7. Knives in Hens, Donmar WarehouseKnives in HensThe knives were out, or at least gentle notes of condescension, for the director Yaël Farber's Donmar revival of David Harrower's 1995 stealth bomb of a play, first seen at the Traverse Theatre in Edinburgh. In fact, Farber played to her strengths with this mightily atmospheric take on Harrower's teasing three-hander set in a pre-industrial age alive to the ability of language to both excite and incite. Whereas the same director's previous NT Salomé seemed to pay more attention to the lighting than such niceties as pacing or, ahem, acting, her Donmar company were entirely attuned to the shifting power plays between a husband known as Pony William (the excellent Christian Cooke), his unnamed wife (Judith Roddy), and a widowed miller, Gilbert (Matt Ryan, pictured above by Marc Brenner, who complemented Cooke not least when it came to facial scruff). The phrase "total theatre" could have been invented for the sensory volley proffered by Soutra Gilmour's set, Tim Lutkin's ravishing lighting, and Christopher Shutt's sound design, all of which took the audience on a sinuously compelling journey into the unknown. 

8. An Octoroon, Orange Tree TheatreAn OctoroonIn an exceedingly busy year for American writing on the London stage, Branden Jacobs-Jenkins deservedly won the Evening Standard Theatre Award for his Off Broadway hit An Octoroon, his post-modern potpourri of a play which I missed in New York but was thrilled to have seen at the small but mighty Orange Tree. The west London theatre kept many of its larger brethren on their toes in its skillful programming of work from across the repertoire, German writer Roland Schimmelpfennig's at once disturbing and dazzling WInter Solstice included (in an Actors Touring Company production), but An Octoroon was first amongst equals in its dizzying disregard for theatrical niceties. Coopting a 19th century melodrama by Dion Boucicault to posit its own heady broadside on conventional attitudes towards identity and race, the play has been picked up for a National Theatre gig during 2018 in the Dorfman, thereby allowing a larger public to witness certainly the most peculiar stage direction of the year: "He very, very slowly and very, very stoically proceeds to give himself a powerful wedgie." And that's before the director Ned Bennett's cast rips up the stage floor. (Above: Ken Nwosu and Kevin Trainor, by The Other Richard)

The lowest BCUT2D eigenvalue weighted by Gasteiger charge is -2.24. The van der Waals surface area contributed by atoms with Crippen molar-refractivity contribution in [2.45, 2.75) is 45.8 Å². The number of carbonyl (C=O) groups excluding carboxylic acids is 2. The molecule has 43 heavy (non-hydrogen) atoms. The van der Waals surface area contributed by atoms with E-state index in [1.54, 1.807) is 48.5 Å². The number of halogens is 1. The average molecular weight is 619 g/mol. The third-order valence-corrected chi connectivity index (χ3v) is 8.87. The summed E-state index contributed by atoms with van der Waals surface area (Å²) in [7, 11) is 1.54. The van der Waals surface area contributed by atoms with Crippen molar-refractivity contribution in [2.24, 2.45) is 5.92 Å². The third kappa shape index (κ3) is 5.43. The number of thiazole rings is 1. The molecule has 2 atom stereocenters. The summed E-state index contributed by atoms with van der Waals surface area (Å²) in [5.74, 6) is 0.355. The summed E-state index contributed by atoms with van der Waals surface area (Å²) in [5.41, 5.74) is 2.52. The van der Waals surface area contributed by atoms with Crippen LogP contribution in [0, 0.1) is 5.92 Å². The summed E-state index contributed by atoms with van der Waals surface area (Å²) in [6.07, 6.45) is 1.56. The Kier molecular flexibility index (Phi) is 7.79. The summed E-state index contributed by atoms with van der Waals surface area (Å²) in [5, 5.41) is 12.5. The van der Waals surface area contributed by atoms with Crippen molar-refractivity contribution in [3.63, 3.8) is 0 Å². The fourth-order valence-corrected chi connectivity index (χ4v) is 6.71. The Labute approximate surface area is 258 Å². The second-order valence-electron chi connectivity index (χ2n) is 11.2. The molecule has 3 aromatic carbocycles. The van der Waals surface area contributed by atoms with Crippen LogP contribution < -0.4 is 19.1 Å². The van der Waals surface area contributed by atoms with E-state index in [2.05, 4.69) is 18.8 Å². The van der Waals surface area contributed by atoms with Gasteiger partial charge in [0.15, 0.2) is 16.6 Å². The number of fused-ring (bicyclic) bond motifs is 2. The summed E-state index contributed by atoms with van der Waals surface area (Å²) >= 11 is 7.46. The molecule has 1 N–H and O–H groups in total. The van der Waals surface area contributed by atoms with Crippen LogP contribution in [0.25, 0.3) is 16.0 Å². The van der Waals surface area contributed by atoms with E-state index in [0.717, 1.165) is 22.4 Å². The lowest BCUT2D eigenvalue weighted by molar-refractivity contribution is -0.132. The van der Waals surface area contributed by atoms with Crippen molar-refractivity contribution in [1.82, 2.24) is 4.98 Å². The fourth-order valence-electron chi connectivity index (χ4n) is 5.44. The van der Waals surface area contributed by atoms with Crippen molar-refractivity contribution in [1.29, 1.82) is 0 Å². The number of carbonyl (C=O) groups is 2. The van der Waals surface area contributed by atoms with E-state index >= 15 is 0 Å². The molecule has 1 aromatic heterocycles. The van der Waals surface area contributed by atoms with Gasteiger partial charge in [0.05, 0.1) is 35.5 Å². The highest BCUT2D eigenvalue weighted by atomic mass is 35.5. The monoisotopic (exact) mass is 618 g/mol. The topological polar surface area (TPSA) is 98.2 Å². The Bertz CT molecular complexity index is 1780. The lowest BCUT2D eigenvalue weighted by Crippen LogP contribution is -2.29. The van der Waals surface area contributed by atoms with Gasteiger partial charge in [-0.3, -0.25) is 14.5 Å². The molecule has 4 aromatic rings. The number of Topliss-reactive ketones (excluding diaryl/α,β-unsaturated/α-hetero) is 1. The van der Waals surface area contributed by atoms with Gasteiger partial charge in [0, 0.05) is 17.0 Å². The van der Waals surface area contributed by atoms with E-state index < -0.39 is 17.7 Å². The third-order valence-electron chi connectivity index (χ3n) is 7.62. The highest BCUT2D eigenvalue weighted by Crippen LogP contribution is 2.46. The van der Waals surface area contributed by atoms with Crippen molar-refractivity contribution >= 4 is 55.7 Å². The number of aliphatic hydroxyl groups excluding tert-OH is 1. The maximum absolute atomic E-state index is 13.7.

9. Wish List, Royal Court Jerwood Theatre Upstairs

Wish ListThe director Matthew Xia revitalised Joe Penhall's early hit Blue/Orange at the Young Vic during 2016 and was on equally firm footing with Katherine Soper's Wish List, a Bruntwood prize-winner that got the Court's season at their studio theatre upstairs off to a buzzy and blistering start last January. In the abstract, Soper could be said to be writing about the individual against the system but the central dilemma of warehouse employee Tamsin's hardscrabble life was given flesh-and-blood potency at every turn by a superb performance from Erin Doherty (pictured above by Jonathan Keenan), as a 19-year-old facing challenges (a severely obsessive-compulsive brother, for one) that could slay someone twice her age. In its own empathic but unsentimental way, the play went on, emotionally, to slay its audience.

10. And the rest .....

How can one choose just one title amongst a West End revival of Who's Afraid of Virginia Woolf? featuring a George for the ages in a slouchy yet steely Conleth Hill; Tamsin Greig's hauteur turned to humiliation of the most scorching kind as a female Malvolio in the National Theatre's buoyantly directed and designed Twelfth Night; Clare Halse going out there an unknown in 42nd Street and tapping her way to very real stardom in the sort of large-scale production that is scarcer than ever to come by these days; and An American in Paris, a Broadway transfer that made one want to hop the Eurostar immediately but only if you could take director-choreographer Christopher Wheeldon's blissful cast, and the designer Bob Crowley's peerless sense of colour, along for the ride. The show is closing January 6, following which the West End may look just that tiny bit less radiant.